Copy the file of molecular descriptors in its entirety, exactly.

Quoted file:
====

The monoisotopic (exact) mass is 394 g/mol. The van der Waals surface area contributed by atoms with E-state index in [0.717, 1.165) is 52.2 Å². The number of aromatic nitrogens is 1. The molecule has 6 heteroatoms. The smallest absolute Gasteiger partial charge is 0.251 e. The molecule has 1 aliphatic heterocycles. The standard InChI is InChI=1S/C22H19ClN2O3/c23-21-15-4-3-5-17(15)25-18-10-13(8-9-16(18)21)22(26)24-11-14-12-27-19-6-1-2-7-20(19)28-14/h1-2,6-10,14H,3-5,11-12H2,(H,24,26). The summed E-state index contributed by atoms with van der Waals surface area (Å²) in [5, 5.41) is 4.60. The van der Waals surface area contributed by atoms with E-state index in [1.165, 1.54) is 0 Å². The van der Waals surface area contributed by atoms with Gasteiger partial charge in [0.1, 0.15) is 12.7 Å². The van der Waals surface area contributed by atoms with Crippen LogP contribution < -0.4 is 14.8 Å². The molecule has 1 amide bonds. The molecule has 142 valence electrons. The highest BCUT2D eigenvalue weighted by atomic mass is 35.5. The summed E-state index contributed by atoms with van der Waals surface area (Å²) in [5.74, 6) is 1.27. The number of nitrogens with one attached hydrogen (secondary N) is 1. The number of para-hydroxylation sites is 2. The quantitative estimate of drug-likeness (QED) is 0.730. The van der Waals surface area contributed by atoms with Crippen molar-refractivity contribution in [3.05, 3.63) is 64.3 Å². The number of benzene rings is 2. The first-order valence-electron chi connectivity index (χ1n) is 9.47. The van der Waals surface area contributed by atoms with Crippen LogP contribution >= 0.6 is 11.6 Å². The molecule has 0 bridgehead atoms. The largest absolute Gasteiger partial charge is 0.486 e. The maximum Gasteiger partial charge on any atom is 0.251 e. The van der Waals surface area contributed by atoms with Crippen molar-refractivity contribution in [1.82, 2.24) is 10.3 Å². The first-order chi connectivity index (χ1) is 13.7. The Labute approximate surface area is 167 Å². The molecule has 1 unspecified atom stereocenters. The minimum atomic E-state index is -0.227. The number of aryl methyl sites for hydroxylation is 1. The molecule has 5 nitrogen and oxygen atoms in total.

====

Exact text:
The monoisotopic (exact) mass is 394 g/mol. The van der Waals surface area contributed by atoms with E-state index in [0.717, 1.165) is 52.2 Å². The number of aromatic nitrogens is 1. The molecule has 6 heteroatoms. The smallest absolute Gasteiger partial charge is 0.251 e. The molecule has 1 aliphatic heterocycles. The standard InChI is InChI=1S/C22H19ClN2O3/c23-21-15-4-3-5-17(15)25-18-10-13(8-9-16(18)21)22(26)24-11-14-12-27-19-6-1-2-7-20(19)28-14/h1-2,6-10,14H,3-5,11-12H2,(H,24,26). The summed E-state index contributed by atoms with van der Waals surface area (Å²) in [5, 5.41) is 4.60. The van der Waals surface area contributed by atoms with E-state index in [1.165, 1.54) is 0 Å². The van der Waals surface area contributed by atoms with Gasteiger partial charge in [0.1, 0.15) is 12.7 Å². The van der Waals surface area contributed by atoms with Crippen LogP contribution < -0.4 is 14.8 Å². The molecule has 1 amide bonds. The molecule has 142 valence electrons. The highest BCUT2D eigenvalue weighted by atomic mass is 35.5. The summed E-state index contributed by atoms with van der Waals surface area (Å²) in [5.74, 6) is 1.27. The number of nitrogens with one attached hydrogen (secondary N) is 1. The number of para-hydroxylation sites is 2. The quantitative estimate of drug-likeness (QED) is 0.730. The van der Waals surface area contributed by atoms with Crippen molar-refractivity contribution in [3.05, 3.63) is 64.3 Å². The number of benzene rings is 2. The first-order valence-electron chi connectivity index (χ1n) is 9.47. The van der Waals surface area contributed by atoms with Crippen LogP contribution >= 0.6 is 11.6 Å². The molecule has 0 bridgehead atoms. The largest absolute Gasteiger partial charge is 0.486 e. The maximum Gasteiger partial charge on any atom is 0.251 e. The van der Waals surface area contributed by atoms with Crippen molar-refractivity contribution in [1.82, 2.24) is 10.3 Å². The first-order chi connectivity index (χ1) is 13.7. The Labute approximate surface area is 167 Å². The molecule has 1 unspecified atom stereocenters. The minimum atomic E-state index is -0.227. The number of aryl methyl sites for hydroxylation is 1. The molecule has 5 nitrogen and oxygen atoms in total.